The Rose of Tralee empowers women

The Rose of Tralee is back this August, after a two year break. Jenny Byrne will be representing Cork at the event. MARTHA BRENNAN catches up with the young woman
The Rose of Tralee empowers women

Cork Rose Jennifer Byrne at Fitzgerald's Park, Cork. Picture: Dan Linehan

IT’S that time of year again: the sun is out, the nights are long, and we have a new Cork Rose.

Jenny Byrne, who lives near Cork Airport, was selected out of 32 participants to represent the Rebel County in this year’s Rose of Tralee pageant.

Excitement is already building for the festival, it has been postponed due to Covid-19 since reaching its 60-year milestone, back in 2019.

Even though the preparations are well underway, Jenny is still coming to terms with her new title.

“I was not expecting my name to be called in the slightest,” she says with a laugh.

“I was sitting in front of the stage and the MC called my name and my brain shut off. My body went into auto pilot.

“I picked up my dress and walked up the stairs but I don’t remember any of it. I only came around a couple of minutes later when the girls hugged me and I was completely overwhelmed.

“It’s only now that things have calmed down that it’s starting to sink in. I still can’t believe it’s actually happening.”

This year’s festival will run from August 19 to 23. While Dáithí Ó Sé will again return to host the famed event, the Roses will this year be heading to an even bigger stage at MTU Tralee for the first time.

The road to Tralee

The road there seems like a long one, with Jenny having almost four months between her county selection (back in May) and the final, but she says that she prefers having the extra time to prepare.

Cork Rose Jennifer Byrne at Fitzgerald's Park, Cork. Picture: Dan Linehan
Cork Rose Jennifer Byrne at Fitzgerald's Park, Cork. Picture: Dan Linehan

“The process is longer in Cork than it is in most other counties, which I think is actually a really good thing,” she says.

“We had our information evening at the end of April, about a month before the final selection, so it was lovely to actually get to know each other.”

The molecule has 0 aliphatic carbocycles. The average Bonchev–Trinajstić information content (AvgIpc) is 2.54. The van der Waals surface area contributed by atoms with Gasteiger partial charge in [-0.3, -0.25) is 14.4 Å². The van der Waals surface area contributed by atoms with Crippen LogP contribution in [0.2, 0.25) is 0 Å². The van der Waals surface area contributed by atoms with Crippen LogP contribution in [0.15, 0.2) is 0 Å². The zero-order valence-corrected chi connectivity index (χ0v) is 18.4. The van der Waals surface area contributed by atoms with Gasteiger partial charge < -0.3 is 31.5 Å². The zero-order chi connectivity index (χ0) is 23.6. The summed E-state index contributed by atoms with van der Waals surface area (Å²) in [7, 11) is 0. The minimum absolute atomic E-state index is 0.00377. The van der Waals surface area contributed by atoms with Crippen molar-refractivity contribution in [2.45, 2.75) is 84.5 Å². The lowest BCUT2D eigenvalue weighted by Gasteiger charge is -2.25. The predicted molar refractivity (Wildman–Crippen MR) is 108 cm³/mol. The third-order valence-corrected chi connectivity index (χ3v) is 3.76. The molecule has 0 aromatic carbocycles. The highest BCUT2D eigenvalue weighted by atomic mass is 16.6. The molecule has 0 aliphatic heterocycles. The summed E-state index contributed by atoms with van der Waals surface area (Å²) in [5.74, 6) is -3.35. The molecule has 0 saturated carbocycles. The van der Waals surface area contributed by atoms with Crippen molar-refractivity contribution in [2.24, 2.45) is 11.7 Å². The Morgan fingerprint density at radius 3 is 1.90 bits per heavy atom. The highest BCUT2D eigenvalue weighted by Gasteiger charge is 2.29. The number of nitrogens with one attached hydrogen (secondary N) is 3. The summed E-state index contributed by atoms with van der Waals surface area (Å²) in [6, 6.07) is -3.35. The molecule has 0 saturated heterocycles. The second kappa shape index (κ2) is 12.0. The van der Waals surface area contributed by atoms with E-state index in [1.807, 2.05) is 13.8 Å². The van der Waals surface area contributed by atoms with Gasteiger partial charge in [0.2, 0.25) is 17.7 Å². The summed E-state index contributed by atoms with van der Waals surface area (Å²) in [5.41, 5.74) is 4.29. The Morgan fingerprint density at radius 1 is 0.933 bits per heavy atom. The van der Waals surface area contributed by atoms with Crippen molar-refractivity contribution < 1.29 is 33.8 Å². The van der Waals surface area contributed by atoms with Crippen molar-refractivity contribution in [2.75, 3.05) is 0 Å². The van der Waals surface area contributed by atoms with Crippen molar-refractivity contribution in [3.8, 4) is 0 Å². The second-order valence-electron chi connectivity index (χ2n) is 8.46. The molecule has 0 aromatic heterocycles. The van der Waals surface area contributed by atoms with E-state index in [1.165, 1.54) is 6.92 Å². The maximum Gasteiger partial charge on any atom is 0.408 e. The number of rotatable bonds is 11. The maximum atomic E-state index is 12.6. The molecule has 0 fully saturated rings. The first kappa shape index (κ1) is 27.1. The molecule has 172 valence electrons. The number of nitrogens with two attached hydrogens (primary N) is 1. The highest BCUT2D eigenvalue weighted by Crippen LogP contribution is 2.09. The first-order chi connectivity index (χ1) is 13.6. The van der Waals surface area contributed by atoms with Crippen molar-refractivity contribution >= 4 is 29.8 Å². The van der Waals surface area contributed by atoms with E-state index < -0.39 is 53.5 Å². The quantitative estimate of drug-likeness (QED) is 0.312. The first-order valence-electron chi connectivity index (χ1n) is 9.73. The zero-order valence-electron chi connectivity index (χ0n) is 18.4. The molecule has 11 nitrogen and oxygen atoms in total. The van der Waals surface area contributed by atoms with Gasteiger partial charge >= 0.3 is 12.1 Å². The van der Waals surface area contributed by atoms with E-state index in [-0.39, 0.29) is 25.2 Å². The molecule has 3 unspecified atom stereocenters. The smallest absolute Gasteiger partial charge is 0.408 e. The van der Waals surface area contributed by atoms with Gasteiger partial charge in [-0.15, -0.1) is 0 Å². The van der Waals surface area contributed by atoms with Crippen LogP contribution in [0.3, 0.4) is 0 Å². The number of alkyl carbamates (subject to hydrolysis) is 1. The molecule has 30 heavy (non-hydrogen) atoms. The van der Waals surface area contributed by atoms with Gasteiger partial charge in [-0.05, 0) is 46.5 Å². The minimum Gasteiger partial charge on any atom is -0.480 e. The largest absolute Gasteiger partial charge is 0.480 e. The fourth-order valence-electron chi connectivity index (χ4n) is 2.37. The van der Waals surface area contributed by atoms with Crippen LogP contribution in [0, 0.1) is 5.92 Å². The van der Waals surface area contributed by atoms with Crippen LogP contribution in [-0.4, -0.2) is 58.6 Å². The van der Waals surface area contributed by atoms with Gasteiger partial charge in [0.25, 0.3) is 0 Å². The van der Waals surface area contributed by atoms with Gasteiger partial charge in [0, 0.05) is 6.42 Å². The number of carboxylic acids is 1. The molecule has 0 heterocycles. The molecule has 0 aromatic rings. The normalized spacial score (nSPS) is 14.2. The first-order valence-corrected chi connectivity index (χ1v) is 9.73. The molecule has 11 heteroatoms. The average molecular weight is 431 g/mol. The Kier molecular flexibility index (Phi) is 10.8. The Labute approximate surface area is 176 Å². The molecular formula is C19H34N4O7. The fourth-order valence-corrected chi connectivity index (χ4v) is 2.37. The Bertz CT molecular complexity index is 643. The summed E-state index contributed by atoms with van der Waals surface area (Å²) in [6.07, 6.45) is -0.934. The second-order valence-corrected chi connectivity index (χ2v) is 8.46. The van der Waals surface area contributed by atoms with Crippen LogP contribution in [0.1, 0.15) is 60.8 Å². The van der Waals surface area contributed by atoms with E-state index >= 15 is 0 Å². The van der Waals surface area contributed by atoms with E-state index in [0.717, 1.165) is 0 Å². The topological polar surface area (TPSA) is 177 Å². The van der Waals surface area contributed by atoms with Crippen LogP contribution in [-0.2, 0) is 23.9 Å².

It also allowed the participants to learn more about what they were getting themselves into.

“I had no idea what it really entailed. You really don’t know what it’s like until you get involved. You see the selection process and the road to Tralee as an outsider but so much goes on in between. We got to do loads of different events in the lead-up; dinners, cocktail-making classes, and the Rose Tour,” Jenny says.

“It gave us such a great chance to get to know each other and form friendships before we even got to the selection process. It makes it feel like it’s not a competition, it feels like you’re just getting together with friends and getting dressed up.

“There was never any bad atmosphere, which was amazing. We’re hoping to get together again in July and loads of them are planning to come to Tralee.”

Empowerment

It’s those friendships and good attitudes, Jenny says, that really set the Rose of Tralee apart from other pageant-style competitions.

I feel bad when I use the P-word during our call, conscious that many participants mightn’t be fans of such a title.

By definition, a pageant is a beauty contest, but Jenny doesn’t believe it’s an accurate way to describe the Rose of Tralee.

“I think a lot of people consider it to be a bit of a pageant because there really isn’t anything else like this that exists,” she says.

“It’s much more about celebrating Irish women and what makes us interesting and unique. It’s about forming friendships and being proud of yourself and each other.